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Bakarkhani

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Bakarkhani
Bakarkhani.jpg
Bakarkhani being made in Dhaka, Bangladesh. They can be seen lining the walls of the tandoor oven.
Alternative namesShukha
Place of originEast Bengal (now Bangladesh)[1]
Region or stateOld Dhaka[1]
Main ingredientsDough, ghee, milk, sugar (optional)
VariationsKashmiri

Bakarkhani or Baqarkhani (Bengali: বাকরখানি), also known as bakar khani roti, is a thick, spiced flat-bread that is part of the Mughlai cuisine, originating in Old Dhaka, East Bengal (now Bangladesh), and now eaten throughout the rest of the Indian subcontinent. This Mughali bread travelled from Central Asia during the time of the Mughals.[2] Bakarkhani is prepared on certain Islamic religious festivals and is now popular as sweet bread.[3]

Bakarkhani is almost biscuit-like in texture, with a hard crust. The chief ingredients are flour, semolina, sugar, molasses soaked in saffron, poppy or nigella seeds, salt, and ghee (clarified butter). Bakarkhani is part of Awadhi cuisine, Kashmiri cuisine, Mughlai cuisine, as well as the wider Indian cuisine, Pakistani cuisine, and Bangladeshi cuisine.

History

A single bakarkhani।

Modern bakarkhani is a variation of the Mughal-style bread originating in Afghanistan, and this type is continued to be consumed in Afghanistan and Muslim Russia. There are also claims it originated in Sylhet District although most consider it to be an authentic tradition of Old Dhaka.[4]

A legend attributes the name to Agha Baker Khan, the adopted son of the Nawab of Bengal, Murshid Quli Khan.[5] According to the legend, Agha Baker Khan, a general based in Chittagong under Nawab Siraj ud-Daulah of Bengal, falls in love with a dancer called Khani Begum from Arambagh, who was also eyed by Joynal Khan, the city's kotwal and the son of a wazir. Joynal attempts to attack Khani for rejecting him, and Baker intervenes, defeating Joynal in a swordfight. Joynal's two companions go and lie to his father, the wazir, telling him that Baker has killed Joynal. Out of fury, the wazir orders them to put Baker inside a cage with a tiger. Baker kills the tiger and at the same time, the claim of Joynal's death is found to be false. The wazir, Jahandar Khan, and his son Joynal then kidnap Khani and set off for South Bengal. The battle continues there as Baker arrives to rescue Khani. In another brawl of talwars, Jahandar accidentally kills Joynal, after Joynal inadvertently murders Khani. Khani is later buried in Bakla-Chandradwip (Patuakhali-Barisal). Baker Khan builds a tomb over her grave and Bakla-Chandradwip is renamed Bakerganj after him.[1] Baker was already familiar with this area as he was a jagirdar in Barisal's Salimabad and Umedpur parganas.[6] The tragic love story of Baker Khan and Khani Begum inspired the bakers to name his favourite bread Bakerkhani.[7][8] Dhaka's first bakarkhani shop opened in close proximity to Lalbagh Fort.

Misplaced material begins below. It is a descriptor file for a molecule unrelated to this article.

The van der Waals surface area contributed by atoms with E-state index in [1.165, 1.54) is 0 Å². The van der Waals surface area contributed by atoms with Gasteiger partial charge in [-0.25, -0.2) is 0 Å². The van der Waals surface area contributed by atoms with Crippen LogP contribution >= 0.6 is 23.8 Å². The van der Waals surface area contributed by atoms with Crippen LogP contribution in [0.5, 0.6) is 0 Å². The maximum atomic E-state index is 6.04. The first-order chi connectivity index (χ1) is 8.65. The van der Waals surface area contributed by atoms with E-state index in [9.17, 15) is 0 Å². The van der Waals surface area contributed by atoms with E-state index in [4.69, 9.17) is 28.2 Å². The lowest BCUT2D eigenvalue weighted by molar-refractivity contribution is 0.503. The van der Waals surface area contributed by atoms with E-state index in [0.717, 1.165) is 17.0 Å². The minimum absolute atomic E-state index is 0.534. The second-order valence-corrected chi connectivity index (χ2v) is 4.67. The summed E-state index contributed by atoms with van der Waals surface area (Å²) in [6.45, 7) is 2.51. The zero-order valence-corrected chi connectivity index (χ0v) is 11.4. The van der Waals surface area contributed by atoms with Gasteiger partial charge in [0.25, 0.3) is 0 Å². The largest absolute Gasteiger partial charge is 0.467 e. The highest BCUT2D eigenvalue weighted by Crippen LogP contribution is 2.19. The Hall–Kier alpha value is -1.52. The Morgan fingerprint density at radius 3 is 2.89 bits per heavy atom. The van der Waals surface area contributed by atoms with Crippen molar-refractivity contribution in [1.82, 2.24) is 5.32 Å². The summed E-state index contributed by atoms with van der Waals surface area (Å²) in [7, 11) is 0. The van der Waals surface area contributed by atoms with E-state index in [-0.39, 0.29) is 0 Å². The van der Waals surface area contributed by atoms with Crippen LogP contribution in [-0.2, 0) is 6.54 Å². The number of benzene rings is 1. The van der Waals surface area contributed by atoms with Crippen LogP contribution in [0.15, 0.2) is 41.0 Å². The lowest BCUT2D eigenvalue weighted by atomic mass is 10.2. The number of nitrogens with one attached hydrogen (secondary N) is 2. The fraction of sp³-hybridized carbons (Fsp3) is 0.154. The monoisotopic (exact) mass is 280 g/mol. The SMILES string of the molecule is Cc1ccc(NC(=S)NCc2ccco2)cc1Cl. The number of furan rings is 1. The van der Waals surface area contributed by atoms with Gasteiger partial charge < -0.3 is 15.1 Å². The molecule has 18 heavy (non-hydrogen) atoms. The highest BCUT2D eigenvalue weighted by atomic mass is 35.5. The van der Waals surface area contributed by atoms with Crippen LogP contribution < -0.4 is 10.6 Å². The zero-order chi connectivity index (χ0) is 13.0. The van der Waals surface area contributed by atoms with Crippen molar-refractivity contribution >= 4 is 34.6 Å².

Bakerganj later became a hub for merchants from all parts of the subcontinent and even as far as the Middle East and Armenia. Through trade and travel, the bakerkhani became popular outside of Bengal in places such as Kashmir, Bihar, Lucknow and Hyderabad.[9]

Preparation

A plate of bakarkhani

Bakerkhani is made by kneading together flour, ghee, in some cases cardamom, sugar and salt with water. The dough is then flattened. The bread is made by stretching a sheet of dough repeatedly and interleaving with ghee, molasses, saffron water, poppy or nigella seeds before baking on a tandoor or tawa girdle.

Variations

Chittagonian bakarkhani

It is also known as shuka (meaning 'dry') naan or shuka ruti due to its dry texture.[5]

Kashmiri

Kashmiri bakarkhani is a thinner variety, similar to round naan in appearance, but crisp and layered, and sprinkled with sesame seeds.[10] It is typically consumed hot, during breakfast, often with noon chai.[11]

In literature

Bakorkhani shop in Old Dhaka

Bakarkhani is mentioned in a Bengali poem by Pratul Mukhopadhyay:

Aalu becho, chhola becho, becho bakorkhani
Becho na becho na bondhu tomar chokher moṇi,
Jhinge becho pãch shikete hazar takay shona
Haater kolom jonom dukhi take becho na.
[4]

See also

References

  1. ^ a b c Sirajul Islam. "Bakorkhani". Banglapedia: The National Encyclopedia of Bangladesh, Asiatic Society of Bangladesh, Dhaka. Retrieved 5 May 2015.
  2. ^ Bakarkhani, only a sweet memory now
  3. ^ Local pizza, Bakarkhani bread gaining popularity
  4. ^ a b "পুরান ঢাকাবাসীর বাকরখানি না হলেই নয়" (in Bengali). DeshReview. July 19, 2017. Retrieved December 4, 2017.Error in Webarchive template: Empty url.
  5. ^ a b Muntasir Mamun (July 2006). Dhaka Smriti-Bismritir Nogori (Updated Version). Dhaka: Anannya. p. 172. ISBN 984-412-104-3.
  6. ^ Nazir Hussain (April 1995). Kingbodontir Dhaka (Edition 3). Dhaka: 3 Star Cooperative Multipurpose Society Ltd. p. 293.
  7. ^ "Bakarkhani: delight in every bite". Daily Sun. Retrieved 5 May 2018.
  8. ^ Prothom Alo, Chhutir Dine, 4 February 2006
  9. ^ Katti, Madhuri (14 March 2019). "Bakarkhani: An Ode To Lost Love". Live History India.
  10. ^ "Culture of Anantnag". District Anantnag J&K. Archived from the original on 2009-06-19.
  11. ^ "Kashmir has special confectionary - Thaindian News". Thaindian.com. 2008-03-13. Retrieved 2013-07-18.